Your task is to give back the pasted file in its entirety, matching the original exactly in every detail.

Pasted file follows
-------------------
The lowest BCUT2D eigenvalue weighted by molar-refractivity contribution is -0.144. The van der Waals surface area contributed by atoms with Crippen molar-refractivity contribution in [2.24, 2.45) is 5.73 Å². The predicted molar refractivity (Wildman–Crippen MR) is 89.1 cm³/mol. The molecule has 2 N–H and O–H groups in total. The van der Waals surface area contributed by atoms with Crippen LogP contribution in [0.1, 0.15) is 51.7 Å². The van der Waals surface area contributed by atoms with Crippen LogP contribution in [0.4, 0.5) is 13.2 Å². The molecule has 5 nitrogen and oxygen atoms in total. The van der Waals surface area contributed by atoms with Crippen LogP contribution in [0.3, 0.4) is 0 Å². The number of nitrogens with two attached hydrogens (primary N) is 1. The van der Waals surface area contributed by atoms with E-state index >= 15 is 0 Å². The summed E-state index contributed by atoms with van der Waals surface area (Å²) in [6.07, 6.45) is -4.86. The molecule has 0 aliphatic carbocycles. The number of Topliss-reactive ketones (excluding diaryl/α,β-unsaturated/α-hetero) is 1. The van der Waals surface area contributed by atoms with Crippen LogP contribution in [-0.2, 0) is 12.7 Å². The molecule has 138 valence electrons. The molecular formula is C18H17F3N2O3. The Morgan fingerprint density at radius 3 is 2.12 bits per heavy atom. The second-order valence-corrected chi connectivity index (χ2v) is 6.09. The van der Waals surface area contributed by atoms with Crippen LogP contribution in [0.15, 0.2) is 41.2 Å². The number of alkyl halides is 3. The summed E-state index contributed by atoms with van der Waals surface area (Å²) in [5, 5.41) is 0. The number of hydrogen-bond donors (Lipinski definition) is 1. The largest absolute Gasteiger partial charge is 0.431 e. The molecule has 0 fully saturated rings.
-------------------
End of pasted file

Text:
The lowest BCUT2D eigenvalue weighted by molar-refractivity contribution is -0.144. The van der Waals surface area contributed by atoms with Crippen molar-refractivity contribution in [2.24, 2.45) is 5.73 Å². The predicted molar refractivity (Wildman–Crippen MR) is 89.1 cm³/mol. The molecule has 2 N–H and O–H groups in total. The van der Waals surface area contributed by atoms with Crippen LogP contribution in [0.1, 0.15) is 51.7 Å². The van der Waals surface area contributed by atoms with Crippen LogP contribution in [0.4, 0.5) is 13.2 Å². The molecule has 5 nitrogen and oxygen atoms in total. The van der Waals surface area contributed by atoms with Crippen LogP contribution in [0.3, 0.4) is 0 Å². The number of nitrogens with two attached hydrogens (primary N) is 1. The van der Waals surface area contributed by atoms with E-state index >= 15 is 0 Å². The summed E-state index contributed by atoms with van der Waals surface area (Å²) in [6.07, 6.45) is -4.86. The molecule has 0 aliphatic carbocycles. The number of Topliss-reactive ketones (excluding diaryl/α,β-unsaturated/α-hetero) is 1. The van der Waals surface area contributed by atoms with Crippen LogP contribution in [-0.2, 0) is 12.7 Å². The molecule has 138 valence electrons. The molecular formula is C18H17F3N2O3. The Morgan fingerprint density at radius 3 is 2.12 bits per heavy atom. The second-order valence-corrected chi connectivity index (χ2v) is 6.09. The van der Waals surface area contributed by atoms with Crippen LogP contribution in [0.15, 0.2) is 41.2 Å². The number of alkyl halides is 3. The summed E-state index contributed by atoms with van der Waals surface area (Å²) in [5, 5.41) is 0. The number of hydrogen-bond donors (Lipinski definition) is 1. The largest absolute Gasteiger partial charge is 0.431 e. The molecule has 0 fully saturated rings.